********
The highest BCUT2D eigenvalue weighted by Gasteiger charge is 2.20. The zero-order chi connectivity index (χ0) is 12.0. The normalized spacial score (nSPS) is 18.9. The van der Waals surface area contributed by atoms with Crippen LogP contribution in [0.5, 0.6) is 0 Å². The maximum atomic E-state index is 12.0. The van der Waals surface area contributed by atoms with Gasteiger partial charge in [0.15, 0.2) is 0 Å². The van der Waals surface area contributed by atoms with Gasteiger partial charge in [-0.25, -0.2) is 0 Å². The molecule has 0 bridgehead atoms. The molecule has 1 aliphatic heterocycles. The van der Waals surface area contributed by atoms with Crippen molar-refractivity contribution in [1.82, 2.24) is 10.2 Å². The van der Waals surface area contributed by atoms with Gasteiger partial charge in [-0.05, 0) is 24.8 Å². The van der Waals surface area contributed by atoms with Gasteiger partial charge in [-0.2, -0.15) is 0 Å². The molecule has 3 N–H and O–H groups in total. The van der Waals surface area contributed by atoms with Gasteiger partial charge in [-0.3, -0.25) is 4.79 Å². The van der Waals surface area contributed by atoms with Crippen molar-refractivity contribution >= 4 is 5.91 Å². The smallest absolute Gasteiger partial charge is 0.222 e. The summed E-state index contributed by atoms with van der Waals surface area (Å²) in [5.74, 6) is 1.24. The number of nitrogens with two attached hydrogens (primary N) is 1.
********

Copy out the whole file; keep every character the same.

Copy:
The highest BCUT2D eigenvalue weighted by Gasteiger charge is 2.20. The zero-order chi connectivity index (χ0) is 12.0. The normalized spacial score (nSPS) is 18.9. The van der Waals surface area contributed by atoms with Crippen LogP contribution in [0.5, 0.6) is 0 Å². The maximum atomic E-state index is 12.0. The van der Waals surface area contributed by atoms with Gasteiger partial charge in [0.15, 0.2) is 0 Å². The van der Waals surface area contributed by atoms with Gasteiger partial charge in [-0.25, -0.2) is 0 Å². The molecule has 0 bridgehead atoms. The molecule has 1 aliphatic heterocycles. The van der Waals surface area contributed by atoms with Crippen molar-refractivity contribution in [1.82, 2.24) is 10.2 Å². The van der Waals surface area contributed by atoms with Gasteiger partial charge in [-0.05, 0) is 24.8 Å². The van der Waals surface area contributed by atoms with Gasteiger partial charge in [-0.2, -0.15) is 0 Å². The molecule has 3 N–H and O–H groups in total. The van der Waals surface area contributed by atoms with Gasteiger partial charge in [-0.3, -0.25) is 4.79 Å². The van der Waals surface area contributed by atoms with Crippen molar-refractivity contribution >= 4 is 5.91 Å². The smallest absolute Gasteiger partial charge is 0.222 e. The summed E-state index contributed by atoms with van der Waals surface area (Å²) in [5.74, 6) is 1.24. The number of nitrogens with two attached hydrogens (primary N) is 1.